Invented by Google’s Ian Goodfellow in 2014, Generative Adversarial Networks (GANs) are one of the most important innovations in deep learning. In GANs, one neural network (the generator) generates content—images, sentences, and so on—and another (the discriminator) determines whether or not they come from the generator, and are therefore “fake,” or from the training dataset, and are therefore “real.” In the interplay between the two systems, the generator creates more realistic output as it attempts to fool the discriminator into believing the “fakes” are real. The result is a generator that can produce photorealistic images or natural text and speech, and a well-trained discriminator that can precisely identify and categorize that type of content.

About the book

GANs in Action: Deep learning with Generative Adversarial Networks teaches you how to build and train your own generative adversarial networks. First, you’ll get an introduction to generative modelling and how GANs work, along with an overview of their potential uses. Then, you’ll start building your own simple adversarial system, as you explore the foundation of GAN architecture: the generator and discriminator networks.

As you work through the book’s captivating examples and detailed illustrations, you’ll learn to train different GAN architectures for different scenarios. You’ll explore generating high-resolution images, image-to-image translation, and adversarial learning, as well as targeted data generation, as you grow your system to be smart, effective, and fast.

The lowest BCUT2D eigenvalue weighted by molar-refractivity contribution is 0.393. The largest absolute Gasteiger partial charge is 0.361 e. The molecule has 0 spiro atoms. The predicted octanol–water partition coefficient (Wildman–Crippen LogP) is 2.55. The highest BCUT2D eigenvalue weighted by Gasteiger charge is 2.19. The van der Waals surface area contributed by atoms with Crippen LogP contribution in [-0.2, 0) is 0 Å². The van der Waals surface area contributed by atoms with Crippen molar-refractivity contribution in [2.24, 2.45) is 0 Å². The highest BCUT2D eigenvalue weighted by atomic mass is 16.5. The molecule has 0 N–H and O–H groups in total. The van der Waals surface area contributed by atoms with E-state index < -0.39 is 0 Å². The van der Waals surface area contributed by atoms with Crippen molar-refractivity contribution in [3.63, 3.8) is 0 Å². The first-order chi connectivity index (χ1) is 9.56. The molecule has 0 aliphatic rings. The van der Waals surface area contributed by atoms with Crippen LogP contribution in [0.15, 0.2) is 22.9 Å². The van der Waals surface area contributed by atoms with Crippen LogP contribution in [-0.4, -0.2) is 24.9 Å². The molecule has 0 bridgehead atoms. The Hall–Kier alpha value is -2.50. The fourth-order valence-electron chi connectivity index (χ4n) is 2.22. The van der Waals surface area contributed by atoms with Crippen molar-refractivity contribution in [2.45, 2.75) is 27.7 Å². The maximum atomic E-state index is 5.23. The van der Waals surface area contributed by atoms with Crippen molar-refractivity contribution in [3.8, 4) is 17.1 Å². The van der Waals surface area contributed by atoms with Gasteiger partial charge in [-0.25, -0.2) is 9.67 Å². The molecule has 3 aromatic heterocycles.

What's inside

  • Understanding GANs and their potential
  • Hands-on code tutorials to build GAN models
  • Common challenges for your GANs
  • Advanced GAN architectures and techniques like Cycle-Consistent Adversarial Networks
  • Handling the progressive growing of GANs
  • Practical applications of GANs

About the reader

Written for data scientists and data analysts with intermediate Python knowledge. Knowing the basics of deep learning will also be helpful.

About the author

Jakub Langr graduated from Oxford University where he also taught at OU Computing Services. He has worked in data science since 2013, most recently as a data science Tech Lead at and as a data science consultant at Mudano. Jakub also designed and teaches Data Science courses at the University of Birmingham and is a fellow of the Royal Statistical Society.

Vladimir Bok is a Senior Product Manager at Intent Media, a data science company for leading travel sites, where he helps oversee the company’s Machine Learning research and infrastructure teams. Prior to that, he was a Program Manager at Microsoft. Vladimir graduated Cum Laude with a degree in Computer Science from Harvard University. He has worked as a software engineer at early stage FinTech companies, including one founded by PayPal co-founder Max Levchin, and as a Data Scientist at a Y Combinator startup.